I became a widow at age 57, after 38 years of marriage to my husband, a good man I loved dearly and miss every day. He was a hard worker, employed in the logging industry for over 20 years until he was in an accident on the job. He was prescribed OxyContin, which at the time was being touted as a miracle drug with a low risk of dependency.
My husband was so functional and so discreet that I didn’t know for years he had moved on to heroin.When OxyContin Came to Our Valley, New York Times, November 15, 2023
I used to smoke cigarettes and drink a lot of alcohol when I was younger. Had to maintain that infamous drunken sailor image that the navy worked so long and hard to develop.
I quit smoking in 1990. I still miss cigarettes.
I quit drinking in 2009. The day I learned I had leukemia.
And after I developed severe graft versus host disease in my lungs and eyes as a side effect from my bone marrow transplant, I was placed on a high dosage of prednisone for many years. When it was finally decided it was safe to take me off the steroid immunosuppressant, it took over six months to wean me from it, such is the power of its addiction and the danger of its withdrawal.
So, unfortunately, I have some idea the overwhelming helplessness one feels when addicted to a life consuming habit that cannot be denied…
When it comes to pain killers, I also have quite the history with them. Fortunately, I am allergic to them. They make me itch madly.
I learned about the allergy after I had shoulder surgery at Portsmouth Naval Hospital a long time ago.
After the surgery I was placed in an open bay ward – there must have been maybe 30 post-op sailors in there with me. I was hooked up to a morphine drip and given a button I could press to activate it.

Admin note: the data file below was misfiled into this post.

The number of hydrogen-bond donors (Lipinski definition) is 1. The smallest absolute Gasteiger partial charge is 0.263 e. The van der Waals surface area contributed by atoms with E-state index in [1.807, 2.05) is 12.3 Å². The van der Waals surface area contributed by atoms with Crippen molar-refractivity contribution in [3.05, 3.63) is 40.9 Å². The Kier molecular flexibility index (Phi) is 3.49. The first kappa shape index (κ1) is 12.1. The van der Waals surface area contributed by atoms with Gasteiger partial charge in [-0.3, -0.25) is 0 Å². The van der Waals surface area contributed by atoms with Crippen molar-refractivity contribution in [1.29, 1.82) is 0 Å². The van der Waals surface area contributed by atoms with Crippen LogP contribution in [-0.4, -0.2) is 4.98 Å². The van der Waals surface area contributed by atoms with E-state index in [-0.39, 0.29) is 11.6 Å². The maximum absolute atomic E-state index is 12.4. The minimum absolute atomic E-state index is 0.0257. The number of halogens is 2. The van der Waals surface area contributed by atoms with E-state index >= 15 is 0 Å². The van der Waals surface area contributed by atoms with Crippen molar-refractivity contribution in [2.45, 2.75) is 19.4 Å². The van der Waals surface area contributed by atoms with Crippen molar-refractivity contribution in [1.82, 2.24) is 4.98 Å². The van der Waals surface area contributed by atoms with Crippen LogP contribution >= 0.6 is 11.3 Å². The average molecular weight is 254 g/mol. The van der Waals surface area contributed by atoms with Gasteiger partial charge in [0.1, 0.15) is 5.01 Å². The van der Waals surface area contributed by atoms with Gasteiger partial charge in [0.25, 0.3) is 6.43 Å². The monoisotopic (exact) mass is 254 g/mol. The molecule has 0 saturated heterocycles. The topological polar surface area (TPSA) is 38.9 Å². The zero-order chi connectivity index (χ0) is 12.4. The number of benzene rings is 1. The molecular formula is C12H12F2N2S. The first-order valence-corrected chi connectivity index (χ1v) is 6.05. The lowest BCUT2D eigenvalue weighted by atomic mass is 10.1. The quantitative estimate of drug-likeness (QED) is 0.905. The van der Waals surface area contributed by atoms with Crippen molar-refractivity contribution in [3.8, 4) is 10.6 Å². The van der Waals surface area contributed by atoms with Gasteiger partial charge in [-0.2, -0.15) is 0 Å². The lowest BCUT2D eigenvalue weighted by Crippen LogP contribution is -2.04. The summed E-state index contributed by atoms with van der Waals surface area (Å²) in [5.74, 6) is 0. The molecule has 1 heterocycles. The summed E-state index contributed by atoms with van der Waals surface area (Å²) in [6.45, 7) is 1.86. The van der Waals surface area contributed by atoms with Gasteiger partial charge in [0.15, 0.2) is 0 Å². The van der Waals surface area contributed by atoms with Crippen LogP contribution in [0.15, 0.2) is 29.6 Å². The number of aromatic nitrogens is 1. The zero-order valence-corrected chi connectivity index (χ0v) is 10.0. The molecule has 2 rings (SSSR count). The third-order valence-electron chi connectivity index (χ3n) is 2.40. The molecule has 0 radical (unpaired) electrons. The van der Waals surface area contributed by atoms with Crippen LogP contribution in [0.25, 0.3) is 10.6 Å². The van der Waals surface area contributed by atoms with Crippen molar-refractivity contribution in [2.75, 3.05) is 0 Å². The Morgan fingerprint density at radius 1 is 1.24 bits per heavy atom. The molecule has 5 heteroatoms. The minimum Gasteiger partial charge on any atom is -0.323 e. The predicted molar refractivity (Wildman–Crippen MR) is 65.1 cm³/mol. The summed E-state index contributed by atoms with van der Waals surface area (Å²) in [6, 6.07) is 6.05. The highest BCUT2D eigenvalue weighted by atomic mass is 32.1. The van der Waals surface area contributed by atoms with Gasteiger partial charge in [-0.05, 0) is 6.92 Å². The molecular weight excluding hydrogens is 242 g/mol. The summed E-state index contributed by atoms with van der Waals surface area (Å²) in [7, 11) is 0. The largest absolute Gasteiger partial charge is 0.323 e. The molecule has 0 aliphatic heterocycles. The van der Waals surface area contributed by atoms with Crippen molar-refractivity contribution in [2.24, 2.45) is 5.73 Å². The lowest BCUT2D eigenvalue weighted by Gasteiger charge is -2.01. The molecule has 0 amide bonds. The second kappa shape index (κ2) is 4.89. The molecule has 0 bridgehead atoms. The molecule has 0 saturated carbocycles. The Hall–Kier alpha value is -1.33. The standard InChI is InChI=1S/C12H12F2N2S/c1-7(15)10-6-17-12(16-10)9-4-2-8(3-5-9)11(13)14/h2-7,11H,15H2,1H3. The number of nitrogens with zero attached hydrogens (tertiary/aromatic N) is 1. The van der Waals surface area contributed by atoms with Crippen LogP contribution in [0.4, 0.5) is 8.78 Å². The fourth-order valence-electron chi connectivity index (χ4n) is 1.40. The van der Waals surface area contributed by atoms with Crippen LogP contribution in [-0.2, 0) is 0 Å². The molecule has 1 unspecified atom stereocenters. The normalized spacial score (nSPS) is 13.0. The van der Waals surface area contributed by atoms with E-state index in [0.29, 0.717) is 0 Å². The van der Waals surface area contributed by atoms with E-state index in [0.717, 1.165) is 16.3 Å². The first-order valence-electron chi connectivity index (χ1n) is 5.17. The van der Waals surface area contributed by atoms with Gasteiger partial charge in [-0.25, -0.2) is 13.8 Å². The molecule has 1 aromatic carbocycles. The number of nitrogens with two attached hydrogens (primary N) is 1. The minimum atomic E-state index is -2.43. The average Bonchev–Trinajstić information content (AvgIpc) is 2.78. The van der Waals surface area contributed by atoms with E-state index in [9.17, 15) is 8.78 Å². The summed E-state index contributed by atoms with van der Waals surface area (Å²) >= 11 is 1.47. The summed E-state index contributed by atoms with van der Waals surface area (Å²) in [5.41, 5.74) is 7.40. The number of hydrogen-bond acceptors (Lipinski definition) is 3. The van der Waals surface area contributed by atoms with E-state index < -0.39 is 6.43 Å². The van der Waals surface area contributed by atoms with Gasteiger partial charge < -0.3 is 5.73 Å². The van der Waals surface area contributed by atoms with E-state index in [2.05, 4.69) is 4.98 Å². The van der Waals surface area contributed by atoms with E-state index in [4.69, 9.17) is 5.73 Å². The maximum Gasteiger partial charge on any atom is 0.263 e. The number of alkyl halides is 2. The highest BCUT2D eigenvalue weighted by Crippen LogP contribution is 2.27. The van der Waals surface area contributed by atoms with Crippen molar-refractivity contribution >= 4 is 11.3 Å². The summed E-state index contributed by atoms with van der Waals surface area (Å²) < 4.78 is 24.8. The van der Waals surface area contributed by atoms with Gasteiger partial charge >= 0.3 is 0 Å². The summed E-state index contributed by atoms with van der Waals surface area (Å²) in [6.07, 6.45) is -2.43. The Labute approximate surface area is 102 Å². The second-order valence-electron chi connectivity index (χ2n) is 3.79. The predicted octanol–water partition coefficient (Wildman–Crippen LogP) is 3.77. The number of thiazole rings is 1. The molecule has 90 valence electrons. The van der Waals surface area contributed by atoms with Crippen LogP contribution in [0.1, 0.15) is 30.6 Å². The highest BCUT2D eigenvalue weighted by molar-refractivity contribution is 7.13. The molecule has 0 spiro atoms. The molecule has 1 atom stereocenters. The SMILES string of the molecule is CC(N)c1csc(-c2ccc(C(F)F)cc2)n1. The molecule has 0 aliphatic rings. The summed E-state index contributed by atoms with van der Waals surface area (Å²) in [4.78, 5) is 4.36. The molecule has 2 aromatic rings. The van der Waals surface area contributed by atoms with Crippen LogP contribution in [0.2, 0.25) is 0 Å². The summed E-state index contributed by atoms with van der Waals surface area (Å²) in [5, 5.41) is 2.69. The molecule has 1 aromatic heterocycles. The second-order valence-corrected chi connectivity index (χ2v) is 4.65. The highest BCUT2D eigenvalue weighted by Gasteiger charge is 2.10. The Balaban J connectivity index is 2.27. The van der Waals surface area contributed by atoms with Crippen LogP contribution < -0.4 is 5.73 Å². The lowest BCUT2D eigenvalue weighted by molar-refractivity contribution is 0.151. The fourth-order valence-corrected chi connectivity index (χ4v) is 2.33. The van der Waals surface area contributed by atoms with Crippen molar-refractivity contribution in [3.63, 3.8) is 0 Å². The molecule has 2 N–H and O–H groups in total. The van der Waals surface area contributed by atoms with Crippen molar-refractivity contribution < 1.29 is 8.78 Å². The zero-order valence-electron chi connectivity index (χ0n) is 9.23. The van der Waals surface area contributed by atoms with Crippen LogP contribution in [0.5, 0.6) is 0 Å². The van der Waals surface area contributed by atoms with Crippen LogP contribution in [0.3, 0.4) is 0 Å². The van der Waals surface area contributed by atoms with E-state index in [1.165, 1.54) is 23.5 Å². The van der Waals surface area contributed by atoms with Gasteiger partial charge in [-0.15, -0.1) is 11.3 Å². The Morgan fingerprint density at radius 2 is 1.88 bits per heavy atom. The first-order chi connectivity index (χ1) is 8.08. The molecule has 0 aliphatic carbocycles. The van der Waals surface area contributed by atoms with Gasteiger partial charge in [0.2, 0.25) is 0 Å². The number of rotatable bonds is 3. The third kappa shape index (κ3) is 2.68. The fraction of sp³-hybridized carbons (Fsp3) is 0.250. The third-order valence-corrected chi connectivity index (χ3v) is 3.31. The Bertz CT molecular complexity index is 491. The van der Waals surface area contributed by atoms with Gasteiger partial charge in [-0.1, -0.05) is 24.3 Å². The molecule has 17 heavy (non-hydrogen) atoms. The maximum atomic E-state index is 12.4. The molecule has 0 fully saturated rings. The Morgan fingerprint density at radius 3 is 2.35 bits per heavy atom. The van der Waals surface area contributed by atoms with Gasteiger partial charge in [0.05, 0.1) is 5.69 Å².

It wasn’t until much later when a nurse saw me pressing the button like crazy that I learned that the drip was on a five-minute timer.
I scratched and scratched for two days straight because of the opium.
I scratched so much, I had everyone in the ward unconsciously scratching themselves at phantom itches along with me. They begged the nurses to get me out of the ward.
So much for the good stuff.
But what I hate most about pain killers is the constipation… sadly we learned after Matthew Perry’s death that his addiction was so bad that at one point his colon erupted.
But, occasionally, I was still placed on pain killers for various cancer treatment reasons until finally I put it in my health record that I wanted nothing stronger than non-opioid pain killers.
Apparently per my request, after my bone marrow transplant in 2010 I was given a synthetic opioid pain killer I had never heard of before.
It was called fentanyl.
I don’t remember giving my consent to being given the drug. I’m not saying I didn’t give it, just if I did, I don’t remember. I don’t remember much post-transplant.
This drug was so strong, I essentially was in a medically induced coma for three days before my wife, afraid I was dying, finally went ballistic and forced them to take me off the drug.
The irony is, even in my zombie state, the drug made me itch so badly my under garments were torn and bloody from scratching so much. All without anyone realizing it until after I finally came to.
I did a lot of research on the drug for my novel The Good Kill.
It was gut wrenching.
I’m sure you’ve seen the headlines about children dying just for accidentally touching the residue of their addicted parents’ stash.
Some seriously deadly bad juju fentanyl is.
My heart breaks thinking about all the damage it and other addictive pain killers have done and are doing to so many addicts throughout my addicted country.
Xi Jinping is in town.
It is expected that Biden will confront him about China’s culpability in the illegal fentanyl production and trade.
I hope so.
If you have any doubt that it is China’s unwritten policy to get and keep our country addicted to the drug, you need to read this Propublica article.
It reads like an implausible movie treatment for an outlandish Hollywood action spy thriller…
David Fincher would be my choice to direct it.
If only it all were make believe…
Featured image courtesy of the New York Times